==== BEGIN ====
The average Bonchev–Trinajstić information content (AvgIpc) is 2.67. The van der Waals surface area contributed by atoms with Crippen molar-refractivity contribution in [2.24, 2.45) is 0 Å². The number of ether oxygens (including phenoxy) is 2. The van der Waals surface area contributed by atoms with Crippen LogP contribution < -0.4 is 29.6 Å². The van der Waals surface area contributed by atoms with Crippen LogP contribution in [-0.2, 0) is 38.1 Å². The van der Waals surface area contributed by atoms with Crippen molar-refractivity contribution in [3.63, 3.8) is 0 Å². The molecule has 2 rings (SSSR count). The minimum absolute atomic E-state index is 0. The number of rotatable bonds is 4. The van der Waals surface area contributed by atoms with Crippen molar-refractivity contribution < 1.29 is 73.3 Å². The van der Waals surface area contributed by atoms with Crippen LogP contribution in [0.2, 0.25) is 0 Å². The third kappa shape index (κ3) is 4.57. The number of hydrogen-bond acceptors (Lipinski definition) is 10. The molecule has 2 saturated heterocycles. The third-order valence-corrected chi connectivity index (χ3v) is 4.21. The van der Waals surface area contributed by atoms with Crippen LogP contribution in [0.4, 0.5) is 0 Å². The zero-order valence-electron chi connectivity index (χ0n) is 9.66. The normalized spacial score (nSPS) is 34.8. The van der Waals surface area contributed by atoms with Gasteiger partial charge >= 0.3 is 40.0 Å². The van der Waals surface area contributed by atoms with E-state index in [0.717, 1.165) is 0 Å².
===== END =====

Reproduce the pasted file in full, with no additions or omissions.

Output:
The average Bonchev–Trinajstić information content (AvgIpc) is 2.67. The van der Waals surface area contributed by atoms with Crippen molar-refractivity contribution in [2.24, 2.45) is 0 Å². The number of ether oxygens (including phenoxy) is 2. The van der Waals surface area contributed by atoms with Crippen LogP contribution < -0.4 is 29.6 Å². The van der Waals surface area contributed by atoms with Crippen LogP contribution in [-0.2, 0) is 38.1 Å². The van der Waals surface area contributed by atoms with Crippen molar-refractivity contribution in [3.63, 3.8) is 0 Å². The molecule has 2 rings (SSSR count). The minimum absolute atomic E-state index is 0. The number of rotatable bonds is 4. The van der Waals surface area contributed by atoms with Crippen molar-refractivity contribution < 1.29 is 73.3 Å². The van der Waals surface area contributed by atoms with Crippen LogP contribution in [0.2, 0.25) is 0 Å². The third kappa shape index (κ3) is 4.57. The number of hydrogen-bond acceptors (Lipinski definition) is 10. The molecule has 2 saturated heterocycles. The third-order valence-corrected chi connectivity index (χ3v) is 4.21. The van der Waals surface area contributed by atoms with Crippen LogP contribution in [0.4, 0.5) is 0 Å². The zero-order valence-electron chi connectivity index (χ0n) is 9.66. The normalized spacial score (nSPS) is 34.8. The van der Waals surface area contributed by atoms with Gasteiger partial charge >= 0.3 is 40.0 Å². The van der Waals surface area contributed by atoms with E-state index in [0.717, 1.165) is 0 Å².